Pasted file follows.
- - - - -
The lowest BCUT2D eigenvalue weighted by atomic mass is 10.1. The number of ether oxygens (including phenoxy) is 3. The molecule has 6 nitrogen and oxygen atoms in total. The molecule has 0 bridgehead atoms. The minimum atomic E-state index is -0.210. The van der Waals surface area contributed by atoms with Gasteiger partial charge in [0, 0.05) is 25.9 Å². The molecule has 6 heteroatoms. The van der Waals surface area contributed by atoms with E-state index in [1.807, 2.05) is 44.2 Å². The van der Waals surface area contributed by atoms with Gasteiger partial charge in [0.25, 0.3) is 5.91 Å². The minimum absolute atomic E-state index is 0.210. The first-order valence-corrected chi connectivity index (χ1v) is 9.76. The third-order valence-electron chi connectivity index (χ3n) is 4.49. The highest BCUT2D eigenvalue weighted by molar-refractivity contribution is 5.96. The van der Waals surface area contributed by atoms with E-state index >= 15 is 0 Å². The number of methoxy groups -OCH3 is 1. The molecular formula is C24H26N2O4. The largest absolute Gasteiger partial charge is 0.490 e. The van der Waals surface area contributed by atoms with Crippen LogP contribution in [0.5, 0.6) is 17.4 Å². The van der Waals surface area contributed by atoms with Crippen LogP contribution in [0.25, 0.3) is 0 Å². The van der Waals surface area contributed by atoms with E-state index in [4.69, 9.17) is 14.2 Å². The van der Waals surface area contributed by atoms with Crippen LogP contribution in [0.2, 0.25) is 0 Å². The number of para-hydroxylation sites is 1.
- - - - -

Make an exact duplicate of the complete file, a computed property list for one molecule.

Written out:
The lowest BCUT2D eigenvalue weighted by atomic mass is 10.1. The number of ether oxygens (including phenoxy) is 3. The molecule has 6 nitrogen and oxygen atoms in total. The molecule has 0 bridgehead atoms. The minimum atomic E-state index is -0.210. The van der Waals surface area contributed by atoms with Gasteiger partial charge in [0, 0.05) is 25.9 Å². The molecule has 6 heteroatoms. The van der Waals surface area contributed by atoms with E-state index in [1.807, 2.05) is 44.2 Å². The van der Waals surface area contributed by atoms with Gasteiger partial charge in [0.25, 0.3) is 5.91 Å². The minimum absolute atomic E-state index is 0.210. The first-order valence-corrected chi connectivity index (χ1v) is 9.76. The third-order valence-electron chi connectivity index (χ3n) is 4.49. The highest BCUT2D eigenvalue weighted by molar-refractivity contribution is 5.96. The van der Waals surface area contributed by atoms with E-state index >= 15 is 0 Å². The number of methoxy groups -OCH3 is 1. The molecular formula is C24H26N2O4. The largest absolute Gasteiger partial charge is 0.490 e. The van der Waals surface area contributed by atoms with Crippen LogP contribution in [0.5, 0.6) is 17.4 Å². The van der Waals surface area contributed by atoms with Crippen LogP contribution in [0.25, 0.3) is 0 Å². The van der Waals surface area contributed by atoms with E-state index in [4.69, 9.17) is 14.2 Å². The van der Waals surface area contributed by atoms with Crippen LogP contribution in [0.2, 0.25) is 0 Å². The number of para-hydroxylation sites is 1.